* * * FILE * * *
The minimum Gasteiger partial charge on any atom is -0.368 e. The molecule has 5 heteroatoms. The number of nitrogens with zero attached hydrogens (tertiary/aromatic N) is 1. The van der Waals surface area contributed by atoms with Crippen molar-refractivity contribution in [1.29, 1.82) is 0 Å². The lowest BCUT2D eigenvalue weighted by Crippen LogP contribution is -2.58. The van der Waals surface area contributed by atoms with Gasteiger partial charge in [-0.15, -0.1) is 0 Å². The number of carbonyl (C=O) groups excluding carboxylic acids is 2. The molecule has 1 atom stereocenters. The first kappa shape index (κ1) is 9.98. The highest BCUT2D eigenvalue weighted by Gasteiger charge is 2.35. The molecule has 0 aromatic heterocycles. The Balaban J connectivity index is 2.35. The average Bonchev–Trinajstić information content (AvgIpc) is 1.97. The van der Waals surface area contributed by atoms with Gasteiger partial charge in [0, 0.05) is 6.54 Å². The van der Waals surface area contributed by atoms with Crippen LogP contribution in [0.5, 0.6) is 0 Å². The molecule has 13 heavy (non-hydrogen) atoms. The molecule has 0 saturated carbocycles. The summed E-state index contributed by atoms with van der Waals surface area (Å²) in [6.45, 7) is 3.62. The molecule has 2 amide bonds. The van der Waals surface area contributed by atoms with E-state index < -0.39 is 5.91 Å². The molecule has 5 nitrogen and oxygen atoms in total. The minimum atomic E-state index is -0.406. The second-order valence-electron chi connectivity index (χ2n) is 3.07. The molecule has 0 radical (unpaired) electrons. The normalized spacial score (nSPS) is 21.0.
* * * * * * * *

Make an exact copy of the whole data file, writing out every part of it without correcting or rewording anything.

The minimum Gasteiger partial charge on any atom is -0.368 e. The molecule has 5 heteroatoms. The number of nitrogens with zero attached hydrogens (tertiary/aromatic N) is 1. The van der Waals surface area contributed by atoms with Crippen molar-refractivity contribution in [1.29, 1.82) is 0 Å². The lowest BCUT2D eigenvalue weighted by Crippen LogP contribution is -2.58. The van der Waals surface area contributed by atoms with Gasteiger partial charge in [-0.15, -0.1) is 0 Å². The number of carbonyl (C=O) groups excluding carboxylic acids is 2. The molecule has 1 atom stereocenters. The first kappa shape index (κ1) is 9.98. The highest BCUT2D eigenvalue weighted by Gasteiger charge is 2.35. The molecule has 0 aromatic heterocycles. The Balaban J connectivity index is 2.35. The average Bonchev–Trinajstić information content (AvgIpc) is 1.97. The van der Waals surface area contributed by atoms with Gasteiger partial charge in [0, 0.05) is 6.54 Å². The van der Waals surface area contributed by atoms with Crippen LogP contribution in [0.5, 0.6) is 0 Å². The molecule has 13 heavy (non-hydrogen) atoms. The molecule has 0 saturated carbocycles. The summed E-state index contributed by atoms with van der Waals surface area (Å²) in [6.45, 7) is 3.62. The molecule has 2 amide bonds. The van der Waals surface area contributed by atoms with E-state index < -0.39 is 5.91 Å². The molecule has 5 nitrogen and oxygen atoms in total. The minimum atomic E-state index is -0.406. The second-order valence-electron chi connectivity index (χ2n) is 3.07. The molecule has 0 radical (unpaired) electrons. The normalized spacial score (nSPS) is 21.0.